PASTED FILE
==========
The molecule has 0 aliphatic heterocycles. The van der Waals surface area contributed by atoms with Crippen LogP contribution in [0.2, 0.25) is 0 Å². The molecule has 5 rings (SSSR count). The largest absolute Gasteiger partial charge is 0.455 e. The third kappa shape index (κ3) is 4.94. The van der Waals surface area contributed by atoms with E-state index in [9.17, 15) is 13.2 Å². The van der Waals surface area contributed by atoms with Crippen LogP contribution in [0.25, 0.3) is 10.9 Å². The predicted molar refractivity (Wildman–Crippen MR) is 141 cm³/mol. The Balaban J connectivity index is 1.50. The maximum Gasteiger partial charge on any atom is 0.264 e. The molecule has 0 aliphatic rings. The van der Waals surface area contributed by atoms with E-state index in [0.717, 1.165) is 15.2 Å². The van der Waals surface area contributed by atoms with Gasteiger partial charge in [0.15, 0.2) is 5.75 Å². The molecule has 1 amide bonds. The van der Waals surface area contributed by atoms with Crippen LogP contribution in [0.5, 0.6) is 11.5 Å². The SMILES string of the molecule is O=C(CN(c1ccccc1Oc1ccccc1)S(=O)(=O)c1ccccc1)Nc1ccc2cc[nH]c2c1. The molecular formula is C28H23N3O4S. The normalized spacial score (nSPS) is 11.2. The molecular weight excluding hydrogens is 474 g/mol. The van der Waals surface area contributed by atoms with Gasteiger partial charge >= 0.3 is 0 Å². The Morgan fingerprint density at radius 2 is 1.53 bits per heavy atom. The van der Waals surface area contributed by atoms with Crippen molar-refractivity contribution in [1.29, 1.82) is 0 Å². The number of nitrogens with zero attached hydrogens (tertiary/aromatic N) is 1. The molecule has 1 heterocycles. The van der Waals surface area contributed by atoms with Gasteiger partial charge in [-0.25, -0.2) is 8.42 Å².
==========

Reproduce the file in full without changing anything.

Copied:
The molecule has 0 aliphatic heterocycles. The van der Waals surface area contributed by atoms with Crippen LogP contribution in [0.2, 0.25) is 0 Å². The molecule has 5 rings (SSSR count). The largest absolute Gasteiger partial charge is 0.455 e. The third kappa shape index (κ3) is 4.94. The van der Waals surface area contributed by atoms with E-state index in [9.17, 15) is 13.2 Å². The van der Waals surface area contributed by atoms with Crippen LogP contribution in [0.25, 0.3) is 10.9 Å². The predicted molar refractivity (Wildman–Crippen MR) is 141 cm³/mol. The Balaban J connectivity index is 1.50. The maximum Gasteiger partial charge on any atom is 0.264 e. The molecule has 0 aliphatic rings. The van der Waals surface area contributed by atoms with E-state index in [0.717, 1.165) is 15.2 Å². The van der Waals surface area contributed by atoms with Gasteiger partial charge in [0.15, 0.2) is 5.75 Å². The molecule has 1 amide bonds. The van der Waals surface area contributed by atoms with Crippen LogP contribution in [0.5, 0.6) is 11.5 Å². The SMILES string of the molecule is O=C(CN(c1ccccc1Oc1ccccc1)S(=O)(=O)c1ccccc1)Nc1ccc2cc[nH]c2c1. The molecular formula is C28H23N3O4S. The normalized spacial score (nSPS) is 11.2. The molecular weight excluding hydrogens is 474 g/mol. The van der Waals surface area contributed by atoms with Gasteiger partial charge >= 0.3 is 0 Å². The Morgan fingerprint density at radius 2 is 1.53 bits per heavy atom. The van der Waals surface area contributed by atoms with Crippen molar-refractivity contribution in [1.29, 1.82) is 0 Å². The number of nitrogens with zero attached hydrogens (tertiary/aromatic N) is 1. The molecule has 1 heterocycles. The van der Waals surface area contributed by atoms with Gasteiger partial charge in [-0.25, -0.2) is 8.42 Å².